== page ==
The United States and United Nations imposed the most severe economic embargo of the 20th century against Iraq from 1990 until 2003. This embargo extended the destruction brought about by the bombing to every facet of life in Iraq. Instead of hurting the regime, it ended up strengthening its hold on society, but damaging and ending the lives of hundreds of thousands of innocent citizens. But the price, as former secretary of state Madeleine Albright infamously said on “60 Minutes,” was worth it. The embargo also drove three million Iraqis, most of Iraq’s middle class, into exile, draining Iraqi society and changing its composition. It destroyed the country’s economy and weakened its social fabric. This crucial history is often elided when discussing Iraq and has not drawn even the slightest expression of remorse since the extent of that policy has been made clear.
By 2003, the United States’ record of supporting dictatorships and authoritarian regimes in the region and its history of aggression against Iraq through war and sanctions had diminished any credibility or trust. The duplicitous case for the invasion and the United States’ behavior in Iraq after the occupation did not change this perception. But this seems to escape U.S. officials such as Jeffrey and Khedery, whose comments on recent events somehow assume that the United States was or should have been an “honest broker” and that it was the United States’ decision to support Maliki in 2010 that ruined its bona fides. In fact, it would have been virtually impossible to find anyone in Iraq in 2003 that would have attributed positive intentions to the United States given its sordid history of involvement. In addition, although Iraqi actors made their lack of trust clear from the start, the United States worsened its already toxic reputation in the country through its own political, military and financial misdeeds for the following years.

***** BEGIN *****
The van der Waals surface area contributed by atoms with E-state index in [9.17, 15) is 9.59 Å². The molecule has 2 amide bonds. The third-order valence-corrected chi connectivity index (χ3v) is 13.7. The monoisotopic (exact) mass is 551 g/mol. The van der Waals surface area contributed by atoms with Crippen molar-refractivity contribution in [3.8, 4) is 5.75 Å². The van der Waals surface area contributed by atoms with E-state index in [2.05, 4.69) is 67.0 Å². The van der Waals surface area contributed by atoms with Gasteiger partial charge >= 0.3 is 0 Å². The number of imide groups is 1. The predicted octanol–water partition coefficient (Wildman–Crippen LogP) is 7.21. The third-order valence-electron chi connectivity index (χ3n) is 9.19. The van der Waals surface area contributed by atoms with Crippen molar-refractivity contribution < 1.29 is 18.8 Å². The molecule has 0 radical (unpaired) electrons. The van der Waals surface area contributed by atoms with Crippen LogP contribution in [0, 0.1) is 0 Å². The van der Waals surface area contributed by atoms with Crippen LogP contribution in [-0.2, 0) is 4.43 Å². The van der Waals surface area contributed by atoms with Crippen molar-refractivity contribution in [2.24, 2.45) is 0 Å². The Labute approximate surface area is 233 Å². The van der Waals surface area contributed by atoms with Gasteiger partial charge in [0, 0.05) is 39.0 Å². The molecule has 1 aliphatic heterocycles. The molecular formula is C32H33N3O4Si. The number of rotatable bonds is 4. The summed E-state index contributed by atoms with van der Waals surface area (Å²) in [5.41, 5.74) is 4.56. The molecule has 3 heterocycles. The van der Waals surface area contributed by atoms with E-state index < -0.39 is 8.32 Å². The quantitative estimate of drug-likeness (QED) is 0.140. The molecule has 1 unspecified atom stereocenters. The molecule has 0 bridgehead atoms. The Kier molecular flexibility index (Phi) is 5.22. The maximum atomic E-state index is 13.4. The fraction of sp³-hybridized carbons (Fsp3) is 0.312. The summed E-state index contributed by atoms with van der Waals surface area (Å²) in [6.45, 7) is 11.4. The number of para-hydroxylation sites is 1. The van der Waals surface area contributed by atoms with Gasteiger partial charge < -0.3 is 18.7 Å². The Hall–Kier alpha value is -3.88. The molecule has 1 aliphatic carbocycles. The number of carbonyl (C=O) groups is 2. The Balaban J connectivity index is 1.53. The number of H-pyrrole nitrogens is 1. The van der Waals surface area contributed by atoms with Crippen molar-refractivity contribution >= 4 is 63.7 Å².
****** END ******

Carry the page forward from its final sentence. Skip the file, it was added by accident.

As soon as the U.S. occupation commenced in 2003, the former exiles (who were supposed to be its closest allies) capitalized on the United States’ unpopularity to force it to hand over partial political and administrative authority far sooner than it would have preferred. The result was the establishment of the Governing Council and its associated executive offices, the first officially sectarian government in Iraq’s history. A few months later, the United States proposed a plan to draft the country’s new constitution, which involved indirect elections through a caucus system. The plan was immediately rejected by the country’s most influential actors (including Grand Ayatollah Ali al-Sistani) not because it was unworkable but because of the justifiable concern that the United States would manipulate the process.